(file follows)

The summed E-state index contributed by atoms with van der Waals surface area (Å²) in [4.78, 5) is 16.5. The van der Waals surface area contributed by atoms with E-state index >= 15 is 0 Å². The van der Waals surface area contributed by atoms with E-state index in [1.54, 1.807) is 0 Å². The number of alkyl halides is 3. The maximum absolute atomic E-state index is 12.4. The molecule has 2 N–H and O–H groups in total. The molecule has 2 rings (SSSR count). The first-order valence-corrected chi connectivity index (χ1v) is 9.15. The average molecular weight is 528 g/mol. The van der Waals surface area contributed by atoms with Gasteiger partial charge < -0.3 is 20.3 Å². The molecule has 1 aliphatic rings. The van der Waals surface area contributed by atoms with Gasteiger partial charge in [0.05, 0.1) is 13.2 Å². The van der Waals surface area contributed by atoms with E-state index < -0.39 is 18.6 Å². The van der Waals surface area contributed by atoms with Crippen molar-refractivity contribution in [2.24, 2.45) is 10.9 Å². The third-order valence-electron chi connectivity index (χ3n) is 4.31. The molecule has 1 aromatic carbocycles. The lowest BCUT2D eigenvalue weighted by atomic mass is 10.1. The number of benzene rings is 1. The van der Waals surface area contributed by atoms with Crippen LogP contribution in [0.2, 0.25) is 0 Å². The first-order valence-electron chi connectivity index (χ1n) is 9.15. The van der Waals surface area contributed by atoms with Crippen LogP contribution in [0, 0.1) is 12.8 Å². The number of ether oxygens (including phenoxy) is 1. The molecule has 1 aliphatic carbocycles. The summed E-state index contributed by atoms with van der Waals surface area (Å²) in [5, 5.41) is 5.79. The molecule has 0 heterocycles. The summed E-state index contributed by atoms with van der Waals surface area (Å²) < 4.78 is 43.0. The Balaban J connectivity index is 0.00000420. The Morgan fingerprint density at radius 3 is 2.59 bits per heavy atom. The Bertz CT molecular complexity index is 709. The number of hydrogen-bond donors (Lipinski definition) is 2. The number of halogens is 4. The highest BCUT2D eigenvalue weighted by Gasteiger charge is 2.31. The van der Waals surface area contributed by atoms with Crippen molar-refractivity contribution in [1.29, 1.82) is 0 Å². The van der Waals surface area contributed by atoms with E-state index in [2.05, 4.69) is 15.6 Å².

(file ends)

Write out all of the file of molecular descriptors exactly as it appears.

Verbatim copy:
The summed E-state index contributed by atoms with van der Waals surface area (Å²) in [4.78, 5) is 16.5. The van der Waals surface area contributed by atoms with E-state index >= 15 is 0 Å². The van der Waals surface area contributed by atoms with E-state index in [1.54, 1.807) is 0 Å². The number of alkyl halides is 3. The maximum absolute atomic E-state index is 12.4. The molecule has 2 N–H and O–H groups in total. The molecule has 2 rings (SSSR count). The first-order valence-corrected chi connectivity index (χ1v) is 9.15. The average molecular weight is 528 g/mol. The van der Waals surface area contributed by atoms with Gasteiger partial charge < -0.3 is 20.3 Å². The molecule has 1 aliphatic rings. The van der Waals surface area contributed by atoms with Gasteiger partial charge in [0.05, 0.1) is 13.2 Å². The van der Waals surface area contributed by atoms with E-state index < -0.39 is 18.6 Å². The van der Waals surface area contributed by atoms with Crippen molar-refractivity contribution in [2.24, 2.45) is 10.9 Å². The third-order valence-electron chi connectivity index (χ3n) is 4.31. The molecule has 1 aromatic carbocycles. The lowest BCUT2D eigenvalue weighted by atomic mass is 10.1. The number of benzene rings is 1. The van der Waals surface area contributed by atoms with Crippen LogP contribution in [0.2, 0.25) is 0 Å². The first-order valence-electron chi connectivity index (χ1n) is 9.15. The van der Waals surface area contributed by atoms with Crippen LogP contribution in [0, 0.1) is 12.8 Å². The number of ether oxygens (including phenoxy) is 1. The molecule has 1 aliphatic carbocycles. The summed E-state index contributed by atoms with van der Waals surface area (Å²) in [5, 5.41) is 5.79. The molecule has 0 heterocycles. The summed E-state index contributed by atoms with van der Waals surface area (Å²) < 4.78 is 43.0. The Balaban J connectivity index is 0.00000420. The Morgan fingerprint density at radius 3 is 2.59 bits per heavy atom. The Bertz CT molecular complexity index is 709. The number of hydrogen-bond donors (Lipinski definition) is 2. The number of halogens is 4. The highest BCUT2D eigenvalue weighted by Gasteiger charge is 2.31. The van der Waals surface area contributed by atoms with Crippen molar-refractivity contribution in [1.29, 1.82) is 0 Å². The van der Waals surface area contributed by atoms with E-state index in [2.05, 4.69) is 15.6 Å².